comes to my window. Her new baby is tiny. It only weighs 2
kilos.

it can be used of people in sentences such as: ANN


(on phone): Who is that/Who is it? BILL: It's me. Is
that Tom over there? ~ No, it's Peter.

it is used in expressions of time, distance, weather, temperature,


tide: What time is it? ~ It is six. What's the date? ~ It's the
third of March
How far is it to York? ~ It is 400 kilometres.
How long does it take to get there? ~ It depends on how you
go.
It is raining/snowing/freezing. It's frosty. It's a fine
night.
It's full moon tonight. In winter it's/it is dark at six o'clock.
It is hot/cold/quiet/noisy in this room.
It's high tide/low tide. Note also:
It's/It is three years since I saw him =
I haven't seen him for three years.

E it/this can represent a previously mentioned phrase, clause


or verb: He smokes in bed, though I don't like it. (it = his
smoking in bed) He suggested flying, but I thought it would
cost too much, {it = flying)

F it also acts as a subject for impersonal verbs:


it seems it appears it looks it happens

5.3. Possessive pronouns


Personal Pronouns have possessive forms to show ownership or
belonging.

EXAMPLE:

The house is ours.

The pen is mine.

The following chart contains the personal pronouns. The


POSSESSIVE forms are in parentheses.
SINGULAR PLURAL
FIRST PERSON I, me (my, mine) we, us (our, ours)
SECOND PERSON you (your, yours) you (your, yours)
he, him (his)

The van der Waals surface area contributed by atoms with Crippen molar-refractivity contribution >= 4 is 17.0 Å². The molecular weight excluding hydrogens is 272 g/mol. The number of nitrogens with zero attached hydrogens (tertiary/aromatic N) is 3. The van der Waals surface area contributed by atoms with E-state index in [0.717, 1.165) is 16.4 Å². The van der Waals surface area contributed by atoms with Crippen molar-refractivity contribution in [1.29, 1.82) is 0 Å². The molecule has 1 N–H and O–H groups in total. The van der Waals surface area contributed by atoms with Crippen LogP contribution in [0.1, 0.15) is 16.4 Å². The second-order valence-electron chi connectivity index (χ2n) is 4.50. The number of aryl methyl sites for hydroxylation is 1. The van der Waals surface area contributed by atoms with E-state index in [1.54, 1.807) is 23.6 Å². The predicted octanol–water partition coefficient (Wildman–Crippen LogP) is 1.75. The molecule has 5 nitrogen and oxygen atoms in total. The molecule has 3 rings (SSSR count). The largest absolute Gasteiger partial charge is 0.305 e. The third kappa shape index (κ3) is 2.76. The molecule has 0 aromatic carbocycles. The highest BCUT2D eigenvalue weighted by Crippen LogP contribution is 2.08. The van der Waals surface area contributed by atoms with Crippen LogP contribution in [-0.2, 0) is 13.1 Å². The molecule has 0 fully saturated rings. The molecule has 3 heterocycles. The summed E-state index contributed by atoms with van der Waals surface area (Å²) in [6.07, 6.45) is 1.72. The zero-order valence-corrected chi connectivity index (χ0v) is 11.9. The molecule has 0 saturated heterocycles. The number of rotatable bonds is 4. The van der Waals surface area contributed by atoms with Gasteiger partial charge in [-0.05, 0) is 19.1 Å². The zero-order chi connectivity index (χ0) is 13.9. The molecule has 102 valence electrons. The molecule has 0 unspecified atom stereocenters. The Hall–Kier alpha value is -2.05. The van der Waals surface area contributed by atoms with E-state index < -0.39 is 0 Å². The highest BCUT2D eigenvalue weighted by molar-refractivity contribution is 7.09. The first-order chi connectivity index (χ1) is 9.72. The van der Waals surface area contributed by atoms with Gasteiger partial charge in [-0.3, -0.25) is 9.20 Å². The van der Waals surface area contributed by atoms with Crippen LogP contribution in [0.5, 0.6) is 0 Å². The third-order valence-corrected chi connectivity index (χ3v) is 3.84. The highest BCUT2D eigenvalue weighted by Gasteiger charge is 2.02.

them, they (their,
THIRD PERSON she, her (her, hers)
theirs)
it (its)

5.4. Demonstrative pronouns

Demonstrative pronouns tell which one or which group is referred


to. A list of demonstrative pronouns follows: THAT THIS THESE
THOSE
THIS and THESE point to people or things that are near in space
or time. THAT or THOSE point to people or things that are farther
away in space or time.
EXAMPLE 1: THIS is a new book.( the antecedent of THIS is book)
EXAMPLE 2: THOSE are rare coins. (the antecedent of THOSE is
rare coins)

5.5. Reflexive pronouns


Reflexive Pronouns are used to indicate that people perform
actions TO, FOR, or UPON themselves. You form reflexive
pronouns with the suffixes -self, and -selves.
FIRST PERSON: myself, ourselves
SECOND PERSON: yourself, yourselves
THIRD PERSON: himself, herself, itself, oneself, themselves.
EXAMPLE 1: Brad bumped himself on the knee. (Brad performed
the action of bumping upon himself.)
EXAMPLE 2: The Hanson CHILDREN built themselves a tree house.
(The Hanson children built a tree house for themselves)

5.6. Interrogative pronouns

Interrogative Pronouns introduce questions. A list of interrogative


pronouns follows.
Who which whose whom what
EXAMPLE 1: WHO was at the door?
EXAMPLE 2: WHICH do you prefer?
EXAMPLE 3: WHOM did you elect?

5.7. Relative pronouns

Relative Pronouns introduce adjective clauses, which are word


groups that modify a word or a phrase. A list of reflexive pronouns
follows.
Who Whose That Whom Which
EXAMPLE 1: I know the PERSON who lives here. (PERSON is the
antecedent of who)
EXAMPLE 2: He planted FLOWERS that bloom every year.
(FLOWERS is the antecedent of that)
*Remember, that INTERROGATIVE PRONOUNS introduce
QUESTIONS only.

5.8. Indefinite pronouns

Indefinite Pronouns do not refer to a definite person, place or


thing; instead they refer to persons, places or things in general.
The following indefinite pronouns are singular. They are used with
the singular possessive pronouns HIS, HER, and ITS: another
, anything, everybody, neither, one, anybody, each,
everyone, nobody, somebody anyone, either, everything,
no one, someone
EXAMPLE: Each of the jobs has ITS rewards.
The following indefinite pronouns are plural. They are used with